Stagnation Of Gmres
"... We study problems for which the iterative method gmres for solving linear systems of equations makes no progress in its initial iterations. Our tool for analysis is a nonlinear system of equations, the stagnation system, that characterizes this behavior. For problems of dimension 2 we can solve this ..."
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Cited by 3 (2 self)
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We study problems for which the iterative method gmres for solving linear systems of equations makes no progress in its initial iterations. Our tool for analysis is a nonlinear system of equations, the stagnation system, that characterizes this behavior. For problems of dimension 2 we can solve this system explicitly, determining that every choice of eigenvalues leads to a stagnating problem for eigenvector matrices that are sufficiently poorly conditioned. We partially extend this result to higher dimensions for a class of eigenvector matrices called extreme. We give necessary and sufficient conditions for stagnation of systems involving unitary matrices, and show that if a normal matrix stagnates then so does an entire family of nonnormal matrices with the same eigenvalues. Finally, we show that there are real matrices for which stagnation occurs for certain complex righthand sides but not for real ones.
Some theoretical results derived from polynomial numerical hulls of Jordan blocks
 Electron. Trans. Numer. Anal
"... Abstract. The polynomial numerical hull of degree for a square matrix is a set in the complex plane designed to give useful information about the norms of functions of the matrix; it is defined as for all polynomials of degree or less In a previous paper [V. Faber, A. Greenbaum, and D. Marshall, The ..."
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Cited by 3 (0 self)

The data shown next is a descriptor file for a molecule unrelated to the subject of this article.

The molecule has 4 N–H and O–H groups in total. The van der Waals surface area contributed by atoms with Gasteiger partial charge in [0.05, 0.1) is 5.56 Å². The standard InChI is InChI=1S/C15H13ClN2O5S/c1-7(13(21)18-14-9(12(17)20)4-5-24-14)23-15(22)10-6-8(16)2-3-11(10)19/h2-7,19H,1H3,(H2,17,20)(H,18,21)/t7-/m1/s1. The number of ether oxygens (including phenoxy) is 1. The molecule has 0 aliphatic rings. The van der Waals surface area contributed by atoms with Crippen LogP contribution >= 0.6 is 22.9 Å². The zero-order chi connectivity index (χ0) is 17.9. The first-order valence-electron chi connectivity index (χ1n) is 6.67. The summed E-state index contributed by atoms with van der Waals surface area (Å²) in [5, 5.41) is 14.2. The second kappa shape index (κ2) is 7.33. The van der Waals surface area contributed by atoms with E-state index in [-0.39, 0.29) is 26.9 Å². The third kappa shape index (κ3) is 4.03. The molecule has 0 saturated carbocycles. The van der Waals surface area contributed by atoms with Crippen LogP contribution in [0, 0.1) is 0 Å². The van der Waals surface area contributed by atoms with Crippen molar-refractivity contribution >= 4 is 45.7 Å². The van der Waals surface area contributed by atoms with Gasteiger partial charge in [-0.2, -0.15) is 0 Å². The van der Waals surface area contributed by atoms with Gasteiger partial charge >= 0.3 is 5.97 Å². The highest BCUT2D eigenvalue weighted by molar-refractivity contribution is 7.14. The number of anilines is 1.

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Abstract. The polynomial numerical hull of degree for a square matrix is a set in the complex plane designed to give useful information about the norms of functions of the matrix; it is defined as for all polynomials of degree or less In a previous paper [V. Faber, A. Greenbaum, and D. Marshall, The polynomial numerical hulls of Jordan blocks and related matrices, Linear Algebra Appl., 374 (2003), pp. 231–246] analytic expressions were derived for the polynomial numerical hulls of Jordan blocks. In this paper, we explore some consequences of these results. We derive lower bounds on the norms of functions of Jordan blocks and triangular Toeplitz matrices that approach equalities as the matrix size approaches infinity. We demonstrate that even for moderate size matrices these bounds give fairly good estimates of the behavior of matrix powers, the matrix exponential, and the resolvent norm. We give new estimates of the convergence rate of the GMRES algorithm applied to a Jordan block. We also derive a new estimate for the field of values of a general Toeplitz matrix. Key words. polynomial numerical hull, field of values, Toeplitz matrix. AMS subject classifications. 15A60, 65F15, 65F35.
Complete stagnation of GMRES
, 2003
"... We study problems for which the iterative method GMRES for solving linear systems of equations makes no progress in its initial iterations. Our tool for analysis is a nonlinear system of equations, the stagnation system, that characterizes this behavior. We focus on complete stagnation, for which th ..."
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Cited by 3 (0 self)
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We study problems for which the iterative method GMRES for solving linear systems of equations makes no progress in its initial iterations. Our tool for analysis is a nonlinear system of equations, the stagnation system, that characterizes this behavior. We focus on complete stagnation, for which there is no progress until the last iteration. We give necessary and sufficient conditions for complete stagnation of systems involving unitary matrices, and show that if a normal matrix completely stagnates then so does an entire family of nonnormal matrices with the same eigenvalues. Finally, we show that there are real matrices for which complete stagnation occurs for certain complex righthand sides but not for real ones.